Foresight Nanotech Institute Weekly News Digest: July 12, 2006
Foresight Note: This article mentions a collaboration between US and Israeli researchers with the focus being clean water with quick commercialization at the end.
Headline:Israeli, US water researchers collaborate on four nanotech projects
Water researchers from leading Israeli and American institutions have targeted four cutting-edge projects for collaborative research between the two countries.
Their selection is one outcome of a bi-national workshop held in Washington DC in mid-March, organized by the US and Israeli national nanotechnology initiatives, and the Center of Advanced Materials for Purification of Water with Systems (WaterCAMPWS) at the University of Illinois
According to Prof. Rafi Semiat, director of the Grand Water Research Institute at the Technion Institute of Technology and a workshop organizer, while the group will promote all 12 nanotech-based projects that were outlined at the workshop, special focus is being given to four projects that can provide extraordinary benefits for water purification, and that have the potential to be applied commercially within the next five years.
"Both countries see the target projects not only as very exciting, potential breakthroughs, but also as applied research that can get funded and get commercialized quickly," Semiat said.
Foresight Note: This is a very informative website that has extensive slides and explanations of various nanodevices that are used in cancer research, including nanotubes, quantum dots, nanoshells and dendrimers.
Headline: Understanding Cancer Series: Nanodevices
Foresight Note: This nanotech research may increase the longevity of rechargeable batteries and fuel cells.
Headline: Carnegie Mellon Researcher Discovers Nanostructured Materials That May Increase Lifespan of High-Capacity Energy Systems
A research team led by Carnegie Mellon University Materials Science and Biomedical Engineering Professor Prashant Kumta has discovered a nanocrystalline material that is cheaper, more stable and produces a higher quality energy storage capacity for use in a variety of industrial and portable consumer electronic products. Kumta said the discovery, published this summer in Advanced Materials Journal, has important implications for increasing the longevity of rechargeable car batteries, fuel cells and other battery-operated electronic devices.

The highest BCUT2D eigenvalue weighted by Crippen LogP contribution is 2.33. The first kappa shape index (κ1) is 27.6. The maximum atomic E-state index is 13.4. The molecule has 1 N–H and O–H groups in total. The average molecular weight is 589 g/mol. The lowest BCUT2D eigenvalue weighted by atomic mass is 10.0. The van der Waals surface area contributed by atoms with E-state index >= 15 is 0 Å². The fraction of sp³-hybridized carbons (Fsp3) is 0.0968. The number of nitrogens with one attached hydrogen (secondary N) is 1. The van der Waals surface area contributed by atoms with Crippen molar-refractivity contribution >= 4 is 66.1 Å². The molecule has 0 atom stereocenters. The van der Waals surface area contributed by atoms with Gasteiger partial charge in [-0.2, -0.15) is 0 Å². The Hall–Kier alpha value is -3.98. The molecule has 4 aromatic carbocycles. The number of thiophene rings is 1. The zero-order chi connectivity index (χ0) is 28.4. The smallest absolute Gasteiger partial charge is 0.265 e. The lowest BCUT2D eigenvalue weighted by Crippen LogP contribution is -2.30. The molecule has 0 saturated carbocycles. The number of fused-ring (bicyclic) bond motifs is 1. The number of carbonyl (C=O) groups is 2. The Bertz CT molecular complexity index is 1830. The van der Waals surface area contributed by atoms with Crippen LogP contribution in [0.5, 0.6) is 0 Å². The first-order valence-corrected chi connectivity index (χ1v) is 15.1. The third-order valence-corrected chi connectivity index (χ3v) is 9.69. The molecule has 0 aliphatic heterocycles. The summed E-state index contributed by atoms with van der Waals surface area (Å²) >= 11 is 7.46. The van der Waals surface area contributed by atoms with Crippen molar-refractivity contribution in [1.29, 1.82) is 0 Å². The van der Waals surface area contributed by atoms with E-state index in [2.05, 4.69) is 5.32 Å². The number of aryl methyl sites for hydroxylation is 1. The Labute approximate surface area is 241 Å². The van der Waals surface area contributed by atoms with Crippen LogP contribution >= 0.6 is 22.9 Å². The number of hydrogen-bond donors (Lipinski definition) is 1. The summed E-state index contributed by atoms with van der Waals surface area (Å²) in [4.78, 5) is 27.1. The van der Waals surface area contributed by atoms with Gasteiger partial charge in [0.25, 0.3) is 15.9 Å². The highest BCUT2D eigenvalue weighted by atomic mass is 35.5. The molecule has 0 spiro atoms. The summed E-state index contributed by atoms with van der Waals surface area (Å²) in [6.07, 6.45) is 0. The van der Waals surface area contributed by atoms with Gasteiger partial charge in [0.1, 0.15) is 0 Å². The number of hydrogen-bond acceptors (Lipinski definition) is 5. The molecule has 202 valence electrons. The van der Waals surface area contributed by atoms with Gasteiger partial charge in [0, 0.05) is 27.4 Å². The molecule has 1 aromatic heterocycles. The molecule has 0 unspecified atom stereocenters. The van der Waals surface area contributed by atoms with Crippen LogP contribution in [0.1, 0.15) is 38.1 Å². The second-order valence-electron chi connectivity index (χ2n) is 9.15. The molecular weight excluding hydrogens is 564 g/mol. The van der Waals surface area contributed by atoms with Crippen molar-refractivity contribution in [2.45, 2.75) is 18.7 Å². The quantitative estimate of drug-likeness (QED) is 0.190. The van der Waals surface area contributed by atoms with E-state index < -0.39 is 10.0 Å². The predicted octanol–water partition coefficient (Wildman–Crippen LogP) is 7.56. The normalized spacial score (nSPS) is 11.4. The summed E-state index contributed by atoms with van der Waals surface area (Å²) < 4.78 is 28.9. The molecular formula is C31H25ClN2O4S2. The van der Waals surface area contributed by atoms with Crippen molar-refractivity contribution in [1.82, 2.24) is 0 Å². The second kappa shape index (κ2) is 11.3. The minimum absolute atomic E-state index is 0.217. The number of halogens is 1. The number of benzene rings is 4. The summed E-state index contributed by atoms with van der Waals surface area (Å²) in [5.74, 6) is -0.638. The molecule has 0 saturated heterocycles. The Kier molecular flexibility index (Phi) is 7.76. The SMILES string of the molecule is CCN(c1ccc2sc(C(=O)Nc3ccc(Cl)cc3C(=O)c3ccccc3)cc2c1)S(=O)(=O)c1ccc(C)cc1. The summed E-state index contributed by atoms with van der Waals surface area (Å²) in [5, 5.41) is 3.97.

"We have found that synthesis of nanostructured vanadium nitride and controlled oxidation of the surface at the nanoscale is key to creating the next generation of supercapacitors commonly used in everything from cars, camcorders and lawn mowers to industrial backup power systems at hospitals and airports," Kumta said.
Foresight Note: Helping conserve current energy supplies by substituting processes that use renewable energy sources is one way nanotechnology will help us heal and preserve our planet.
Headline: Nano World: Nano replacement for petroleum
The petroleum used to make adhesives, coatings and in the future, inks and even plastics, could get replaced with nanoparticles of sugar and starch, experts told UPI's Nano World. The starch in the nanoparticles comes from crops, a renewable resource, unlike petroleum, said John van Leeuwen, chairman and chief executive officer of biomaterials company Ecosynthetix in Lansing, Mich.
"Every $10 increase in a barrel of oil leads to an $80 billion a year impact on the national economy," van Leeuwen added. "Our technology became interesting once oil went above $25 a barrel."
Cardboard manufacturers alone currently use roughly four billion pounds of starchy adhesive a year across 1,700 plants worldwide to glue together the paper layers that make up corrugated containers, van Leeuwen explained. This market alone represented $3 billion in 2005
Foresight Note: It appears that these researchers have outpaced conventional chips for speed in their laboratory.
Headline: Paint-on semiconductor outperforms chips
Researchers at the University of Toronto have created a semiconductor device that outperforms today's conventional chips — and they made it simply by painting a liquid onto a piece of glass. The finding, which represents the first time a so-called "wet" semiconductor device has bested traditional, more costly grown-crystal semiconductor devices, is reported in the July 13 issue of the journal Nature.
"Traditional ways of making computer chips, fiber-optic lasers, digital camera image sensors — the building blocks of the information age — are costly in time, money, and energy," says Professor Ted Sargent of the Edward S. Rogers Sr. Department of Electrical and Computer Engineering and leader of the research group. Conventional semiconductors have produced spectacular results — the personal computer, the Internet, digital photography — but they rely on growing atomically-perfect crystals at 1,000 degrees Celsius and above, he explains.
The Toronto team instead cooked up semiconductor particles in a flask containing extra-pure oleic acid, the main ingredient in olive oil. The particles are just a few nanometers (one billionth of a meter) across. The team then placed a drop of solution on a glass slide patterned with gold electrodes and forced the drop to spread out into a smooth, continuous semiconductor film using a process called spin-coating. They then gave their film a two-hour bath in methanol. Once the solvent evaporated, it left an 800 nanometer-thick layer of the light-sensitive nanoparticles.
Zyvex Corporation, a corporate member of Foresight Nanotech Institute, announced the addition of Dr. Rob Burgess as Vice President of Research & Development, and the promotions of Dr. Patrick Howard to Director of Worldwide Sales and Taylor Cavanah to Product Manager.
If you are interested in advancing beneficial nanotechnology, please consider becoming a member of Foresight. With your support, Foresight will continue to be the leading public interest voice for nanotechnology that will focus on using this powerful technology to improve the health and well being of people and the planet.
We have membership levels designed for inclusion of all who are interested in our collective nanotechnology future whether you are a student, individual or corporation.
August 23-24, 2006